Much of the public has never heard of the Alien Tort Statute (“ATS,” 28 U.S.C. § 1350), but this law, dating back to the founding of the country, recently has had enormous implications for multinational corporations and foreign sovereigns, as they have often been sued in United States courts for actions taken — or allegedly taken — overseas. The Supreme Court, on April 17, 2013, handed them an important victory by severely restricting the right to sue foreign defendants under the ATS in the United States for overseas acts.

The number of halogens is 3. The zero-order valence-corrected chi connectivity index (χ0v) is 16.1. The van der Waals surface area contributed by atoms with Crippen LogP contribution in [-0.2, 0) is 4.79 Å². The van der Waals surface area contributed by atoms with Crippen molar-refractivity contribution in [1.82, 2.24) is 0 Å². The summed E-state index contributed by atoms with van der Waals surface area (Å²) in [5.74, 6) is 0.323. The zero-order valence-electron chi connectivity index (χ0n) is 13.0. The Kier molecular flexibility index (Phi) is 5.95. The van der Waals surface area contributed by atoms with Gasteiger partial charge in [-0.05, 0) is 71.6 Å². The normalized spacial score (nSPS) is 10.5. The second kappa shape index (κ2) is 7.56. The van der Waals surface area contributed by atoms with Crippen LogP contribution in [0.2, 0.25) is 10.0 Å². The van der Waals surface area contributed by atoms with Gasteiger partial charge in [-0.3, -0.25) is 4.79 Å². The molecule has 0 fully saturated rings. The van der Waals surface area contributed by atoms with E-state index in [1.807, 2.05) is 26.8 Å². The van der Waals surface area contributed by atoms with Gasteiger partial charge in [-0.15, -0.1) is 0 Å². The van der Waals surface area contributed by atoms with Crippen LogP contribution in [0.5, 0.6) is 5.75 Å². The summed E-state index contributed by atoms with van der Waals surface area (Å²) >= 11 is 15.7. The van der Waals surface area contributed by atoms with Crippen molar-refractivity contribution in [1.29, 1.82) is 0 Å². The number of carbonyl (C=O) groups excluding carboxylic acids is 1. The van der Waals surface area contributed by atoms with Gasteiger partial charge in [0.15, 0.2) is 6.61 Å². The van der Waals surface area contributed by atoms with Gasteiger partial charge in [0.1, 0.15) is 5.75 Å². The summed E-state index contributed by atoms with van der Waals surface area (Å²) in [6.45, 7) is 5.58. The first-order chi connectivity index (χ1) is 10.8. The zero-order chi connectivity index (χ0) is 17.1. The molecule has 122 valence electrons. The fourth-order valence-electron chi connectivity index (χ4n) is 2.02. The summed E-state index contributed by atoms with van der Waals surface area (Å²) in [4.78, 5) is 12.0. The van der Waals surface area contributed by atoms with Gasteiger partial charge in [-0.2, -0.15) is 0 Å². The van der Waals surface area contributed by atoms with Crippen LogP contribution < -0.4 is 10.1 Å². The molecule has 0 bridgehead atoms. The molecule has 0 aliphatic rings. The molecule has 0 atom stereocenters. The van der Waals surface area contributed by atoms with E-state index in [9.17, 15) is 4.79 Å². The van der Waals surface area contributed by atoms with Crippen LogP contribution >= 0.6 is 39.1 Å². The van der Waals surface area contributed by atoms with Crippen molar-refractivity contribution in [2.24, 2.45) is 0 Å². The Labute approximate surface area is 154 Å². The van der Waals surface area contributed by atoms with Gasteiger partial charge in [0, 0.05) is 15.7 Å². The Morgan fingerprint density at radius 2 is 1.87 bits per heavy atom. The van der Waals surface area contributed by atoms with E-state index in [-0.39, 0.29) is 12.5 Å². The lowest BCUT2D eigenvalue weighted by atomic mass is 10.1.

The ATS is a jurisdictional statute allowing U.S. courts to hear “any civil action by an alien for a tort only, committed in violation of the law of nations or a treaty of the United States.” Although rarely invoked until recent decades, plaintiffs in the 1980s began frequent invocation to challenge overseas activities allegedly fitting into the ATS definition of a “tort . . . in violation of the law of nations or a treaty of the United States.” The Supreme Court added both clarity and ambiguity to the ATS in 2004 when it decided Sosa v. Alvarez-Machain, 542 U.S. 692 (2004), holding that U.S. courts have jurisdiction to consider an alien’s federal common-law claim for violations of well-established and well-defined norms of international law of the type considered by Congress when it passed the ATS in 1789. The lower courts have varied in defining these norms, often allowing suits to proceed in cases alleging human rights violations.
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